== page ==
Fleur MacDonald in The Economist:
In 2012, two years after Instagram launched, photojournalists Peter DiCampo and Austin Merrill started Everyday Africa, a feed on the photo-sharing application. On assignment in the Ivory Coast, which was recovering from its second civil war, they posted the photos that newspaper and magazine editors wouldn’t commission: images of an Africa where disease, poverty and war weren’t the focus. The idea took off. The account, which has posted over 3,500 photos, has 300,000 followers; the hashtag #EverydayAfrica has been used more that 179,000 times; and offshoots of the project have sprung up in Asia, India and Latin America. Think-pieces about the project have been published in the very publications that initially spurned such pictures.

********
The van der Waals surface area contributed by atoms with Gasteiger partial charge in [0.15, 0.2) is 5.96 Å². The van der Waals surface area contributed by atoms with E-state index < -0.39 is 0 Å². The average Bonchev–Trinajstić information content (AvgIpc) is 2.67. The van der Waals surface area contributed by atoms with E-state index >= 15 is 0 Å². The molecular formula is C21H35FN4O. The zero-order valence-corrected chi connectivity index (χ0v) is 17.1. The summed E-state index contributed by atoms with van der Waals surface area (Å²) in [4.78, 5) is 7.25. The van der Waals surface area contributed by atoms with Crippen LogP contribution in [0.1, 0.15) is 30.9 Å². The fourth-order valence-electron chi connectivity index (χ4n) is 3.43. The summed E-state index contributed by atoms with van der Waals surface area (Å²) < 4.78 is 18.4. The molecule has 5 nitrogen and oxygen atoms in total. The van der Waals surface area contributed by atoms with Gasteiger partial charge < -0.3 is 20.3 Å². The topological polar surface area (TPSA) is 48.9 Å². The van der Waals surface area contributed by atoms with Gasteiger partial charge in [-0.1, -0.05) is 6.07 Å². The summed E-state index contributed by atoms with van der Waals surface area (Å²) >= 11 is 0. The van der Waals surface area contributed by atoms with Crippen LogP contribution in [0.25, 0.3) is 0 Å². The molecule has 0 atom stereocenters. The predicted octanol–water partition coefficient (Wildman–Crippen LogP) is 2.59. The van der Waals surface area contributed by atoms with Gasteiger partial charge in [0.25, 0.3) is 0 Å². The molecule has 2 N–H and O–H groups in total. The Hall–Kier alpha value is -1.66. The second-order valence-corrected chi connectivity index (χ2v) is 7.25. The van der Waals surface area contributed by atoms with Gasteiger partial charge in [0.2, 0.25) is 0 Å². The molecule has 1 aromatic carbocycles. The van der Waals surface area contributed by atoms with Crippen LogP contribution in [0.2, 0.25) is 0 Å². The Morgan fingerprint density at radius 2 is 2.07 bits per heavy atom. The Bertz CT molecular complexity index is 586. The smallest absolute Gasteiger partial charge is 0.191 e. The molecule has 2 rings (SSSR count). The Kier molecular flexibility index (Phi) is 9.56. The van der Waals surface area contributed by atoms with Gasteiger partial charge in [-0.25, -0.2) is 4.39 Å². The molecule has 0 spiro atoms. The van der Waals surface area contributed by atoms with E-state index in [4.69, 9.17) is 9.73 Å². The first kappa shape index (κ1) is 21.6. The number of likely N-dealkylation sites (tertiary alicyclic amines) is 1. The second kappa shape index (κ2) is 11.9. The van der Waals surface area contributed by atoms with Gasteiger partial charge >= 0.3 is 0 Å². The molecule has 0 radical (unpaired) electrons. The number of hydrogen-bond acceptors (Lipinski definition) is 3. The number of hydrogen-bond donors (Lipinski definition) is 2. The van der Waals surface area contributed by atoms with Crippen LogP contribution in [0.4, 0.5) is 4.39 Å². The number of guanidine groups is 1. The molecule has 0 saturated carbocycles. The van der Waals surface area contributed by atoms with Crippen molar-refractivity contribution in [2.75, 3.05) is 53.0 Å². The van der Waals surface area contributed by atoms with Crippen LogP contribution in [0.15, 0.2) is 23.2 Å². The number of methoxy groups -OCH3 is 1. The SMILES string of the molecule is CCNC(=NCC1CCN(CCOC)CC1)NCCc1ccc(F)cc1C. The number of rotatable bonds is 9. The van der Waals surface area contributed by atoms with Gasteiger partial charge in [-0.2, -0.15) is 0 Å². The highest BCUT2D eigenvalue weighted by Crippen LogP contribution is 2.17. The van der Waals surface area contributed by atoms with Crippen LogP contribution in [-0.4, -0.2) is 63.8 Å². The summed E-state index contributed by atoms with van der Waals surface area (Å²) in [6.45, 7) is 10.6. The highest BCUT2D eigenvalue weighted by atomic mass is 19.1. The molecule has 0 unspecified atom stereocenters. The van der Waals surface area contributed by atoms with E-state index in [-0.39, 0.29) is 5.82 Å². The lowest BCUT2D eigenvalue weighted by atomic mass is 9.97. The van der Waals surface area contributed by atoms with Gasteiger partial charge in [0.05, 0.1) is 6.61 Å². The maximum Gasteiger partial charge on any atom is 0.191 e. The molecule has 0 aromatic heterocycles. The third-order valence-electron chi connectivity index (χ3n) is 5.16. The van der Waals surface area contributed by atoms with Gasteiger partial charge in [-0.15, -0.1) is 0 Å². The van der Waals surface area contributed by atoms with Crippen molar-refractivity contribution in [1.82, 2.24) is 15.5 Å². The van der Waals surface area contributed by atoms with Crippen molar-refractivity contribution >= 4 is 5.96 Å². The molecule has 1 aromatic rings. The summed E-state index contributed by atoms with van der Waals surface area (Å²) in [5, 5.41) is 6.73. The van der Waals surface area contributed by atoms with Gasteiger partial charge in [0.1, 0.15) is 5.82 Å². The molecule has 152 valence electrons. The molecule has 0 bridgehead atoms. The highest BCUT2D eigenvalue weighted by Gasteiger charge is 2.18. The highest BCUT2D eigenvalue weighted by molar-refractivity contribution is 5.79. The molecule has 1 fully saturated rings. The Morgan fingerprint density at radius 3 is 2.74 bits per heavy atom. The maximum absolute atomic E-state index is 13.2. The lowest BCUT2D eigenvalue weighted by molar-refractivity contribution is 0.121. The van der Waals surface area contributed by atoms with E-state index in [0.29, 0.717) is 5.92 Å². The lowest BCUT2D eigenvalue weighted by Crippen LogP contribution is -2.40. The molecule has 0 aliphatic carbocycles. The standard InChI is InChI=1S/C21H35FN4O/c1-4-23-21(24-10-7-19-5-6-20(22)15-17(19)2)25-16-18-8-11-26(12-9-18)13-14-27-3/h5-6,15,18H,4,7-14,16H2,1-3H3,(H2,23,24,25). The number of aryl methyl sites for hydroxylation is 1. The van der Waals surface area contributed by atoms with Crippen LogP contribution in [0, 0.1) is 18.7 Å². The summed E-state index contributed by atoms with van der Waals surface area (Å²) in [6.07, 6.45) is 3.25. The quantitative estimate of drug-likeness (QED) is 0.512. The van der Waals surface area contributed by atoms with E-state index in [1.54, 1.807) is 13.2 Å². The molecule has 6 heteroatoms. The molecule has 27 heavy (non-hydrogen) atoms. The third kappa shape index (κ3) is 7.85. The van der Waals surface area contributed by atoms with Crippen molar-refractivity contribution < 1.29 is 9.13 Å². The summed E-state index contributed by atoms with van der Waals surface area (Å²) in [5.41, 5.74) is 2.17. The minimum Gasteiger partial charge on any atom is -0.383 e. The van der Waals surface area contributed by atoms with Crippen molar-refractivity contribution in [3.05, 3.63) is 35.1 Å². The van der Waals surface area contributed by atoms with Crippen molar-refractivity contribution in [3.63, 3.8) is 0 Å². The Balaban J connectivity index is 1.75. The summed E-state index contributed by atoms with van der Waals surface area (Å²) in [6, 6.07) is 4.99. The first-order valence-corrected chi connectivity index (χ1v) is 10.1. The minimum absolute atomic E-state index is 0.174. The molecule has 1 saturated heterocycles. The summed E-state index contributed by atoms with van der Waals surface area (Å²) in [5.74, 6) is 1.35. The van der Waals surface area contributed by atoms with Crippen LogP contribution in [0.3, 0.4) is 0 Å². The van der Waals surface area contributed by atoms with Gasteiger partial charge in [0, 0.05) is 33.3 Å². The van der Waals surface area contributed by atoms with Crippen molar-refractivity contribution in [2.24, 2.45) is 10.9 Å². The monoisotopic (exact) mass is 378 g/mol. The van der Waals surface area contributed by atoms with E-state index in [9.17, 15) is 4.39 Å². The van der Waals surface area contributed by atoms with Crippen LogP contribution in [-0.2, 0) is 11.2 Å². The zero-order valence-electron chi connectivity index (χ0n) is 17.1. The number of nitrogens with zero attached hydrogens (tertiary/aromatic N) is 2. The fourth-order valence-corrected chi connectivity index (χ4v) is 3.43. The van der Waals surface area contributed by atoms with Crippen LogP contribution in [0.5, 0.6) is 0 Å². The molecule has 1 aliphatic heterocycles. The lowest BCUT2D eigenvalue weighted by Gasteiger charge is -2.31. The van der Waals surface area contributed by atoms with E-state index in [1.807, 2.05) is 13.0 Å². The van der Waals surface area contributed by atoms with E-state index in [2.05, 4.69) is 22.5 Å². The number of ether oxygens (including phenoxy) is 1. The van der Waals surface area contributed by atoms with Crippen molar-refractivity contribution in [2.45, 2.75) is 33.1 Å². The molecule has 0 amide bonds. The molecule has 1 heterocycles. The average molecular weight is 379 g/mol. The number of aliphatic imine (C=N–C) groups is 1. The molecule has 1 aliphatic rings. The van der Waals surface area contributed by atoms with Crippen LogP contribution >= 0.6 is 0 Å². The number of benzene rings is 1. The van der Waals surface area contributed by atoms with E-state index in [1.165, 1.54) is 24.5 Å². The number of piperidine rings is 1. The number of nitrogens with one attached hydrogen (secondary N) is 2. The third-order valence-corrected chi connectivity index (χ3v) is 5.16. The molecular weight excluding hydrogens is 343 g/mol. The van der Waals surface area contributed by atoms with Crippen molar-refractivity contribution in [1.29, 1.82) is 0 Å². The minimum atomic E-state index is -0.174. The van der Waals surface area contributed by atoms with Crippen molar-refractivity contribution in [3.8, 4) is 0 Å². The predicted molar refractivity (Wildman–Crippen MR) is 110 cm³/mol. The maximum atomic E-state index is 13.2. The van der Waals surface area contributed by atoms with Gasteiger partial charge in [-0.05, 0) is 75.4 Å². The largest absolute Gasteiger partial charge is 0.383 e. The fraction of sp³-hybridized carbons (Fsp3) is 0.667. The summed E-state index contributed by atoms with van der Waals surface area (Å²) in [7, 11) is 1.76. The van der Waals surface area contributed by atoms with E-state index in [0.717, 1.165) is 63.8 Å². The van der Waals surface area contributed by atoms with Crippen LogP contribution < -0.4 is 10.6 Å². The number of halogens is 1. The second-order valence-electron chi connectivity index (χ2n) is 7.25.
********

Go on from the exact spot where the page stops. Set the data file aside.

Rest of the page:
The success of Everyday Africa is partly down to the quality of its images. A select group of 30 professional and amateur photographers have the password to the account and permission to post images they’ve taken with their mobile phones. But it also aspires to democratise the dissemination of information through social media – a hope that was particularly prevalent in 2012, when the Arab spring was still fresh in people’s minds – and taps into the widespread belief that the news media only runs negative stories (the hashtag #theafricathemedianevershowsyou has also hit a nerve). Now DiCampo and Merrill have put together a book of images from the project. “Everyday Africa: 30 Photographers Re-picturing a Continent” is square, like an Instagram post. The photographs – of children playing, teenagers flirting, people working and old women gossiping – depict scenes of daily life that will be familiar to everyone, whether African or not. While the book is not as completist as its title makes out – this Africa excludes much of North Africa, as well as Zimbabwe, Chad, Tanzania and Cape Verde – these photographs do give a different impression of a place that has too often been misrepresented by the media.